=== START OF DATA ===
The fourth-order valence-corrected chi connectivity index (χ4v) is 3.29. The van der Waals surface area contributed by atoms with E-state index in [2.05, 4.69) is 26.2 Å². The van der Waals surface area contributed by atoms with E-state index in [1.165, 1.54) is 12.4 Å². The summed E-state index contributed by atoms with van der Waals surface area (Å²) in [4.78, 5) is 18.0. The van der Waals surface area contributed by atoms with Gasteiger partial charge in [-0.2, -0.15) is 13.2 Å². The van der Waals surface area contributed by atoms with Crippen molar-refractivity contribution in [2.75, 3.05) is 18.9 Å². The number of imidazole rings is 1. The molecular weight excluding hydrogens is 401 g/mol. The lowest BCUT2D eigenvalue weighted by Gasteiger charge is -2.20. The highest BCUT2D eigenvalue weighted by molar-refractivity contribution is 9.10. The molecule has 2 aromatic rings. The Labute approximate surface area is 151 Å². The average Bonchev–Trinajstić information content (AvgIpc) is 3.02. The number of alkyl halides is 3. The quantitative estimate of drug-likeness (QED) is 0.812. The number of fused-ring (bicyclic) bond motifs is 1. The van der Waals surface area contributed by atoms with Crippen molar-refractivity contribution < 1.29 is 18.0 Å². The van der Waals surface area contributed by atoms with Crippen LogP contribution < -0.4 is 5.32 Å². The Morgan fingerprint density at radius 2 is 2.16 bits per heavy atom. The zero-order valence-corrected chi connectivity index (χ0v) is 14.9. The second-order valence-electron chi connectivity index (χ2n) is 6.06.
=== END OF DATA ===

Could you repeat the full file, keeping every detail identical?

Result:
The fourth-order valence-corrected chi connectivity index (χ4v) is 3.29. The van der Waals surface area contributed by atoms with E-state index in [2.05, 4.69) is 26.2 Å². The van der Waals surface area contributed by atoms with E-state index in [1.165, 1.54) is 12.4 Å². The summed E-state index contributed by atoms with van der Waals surface area (Å²) in [4.78, 5) is 18.0. The van der Waals surface area contributed by atoms with Gasteiger partial charge in [-0.2, -0.15) is 13.2 Å². The van der Waals surface area contributed by atoms with Crippen molar-refractivity contribution in [2.75, 3.05) is 18.9 Å². The number of imidazole rings is 1. The molecular weight excluding hydrogens is 401 g/mol. The lowest BCUT2D eigenvalue weighted by Gasteiger charge is -2.20. The highest BCUT2D eigenvalue weighted by molar-refractivity contribution is 9.10. The molecule has 2 aromatic rings. The Labute approximate surface area is 151 Å². The average Bonchev–Trinajstić information content (AvgIpc) is 3.02. The number of alkyl halides is 3. The quantitative estimate of drug-likeness (QED) is 0.812. The number of fused-ring (bicyclic) bond motifs is 1. The van der Waals surface area contributed by atoms with Crippen molar-refractivity contribution < 1.29 is 18.0 Å². The van der Waals surface area contributed by atoms with Crippen LogP contribution < -0.4 is 5.32 Å². The Morgan fingerprint density at radius 2 is 2.16 bits per heavy atom. The zero-order valence-corrected chi connectivity index (χ0v) is 14.9. The second-order valence-electron chi connectivity index (χ2n) is 6.06.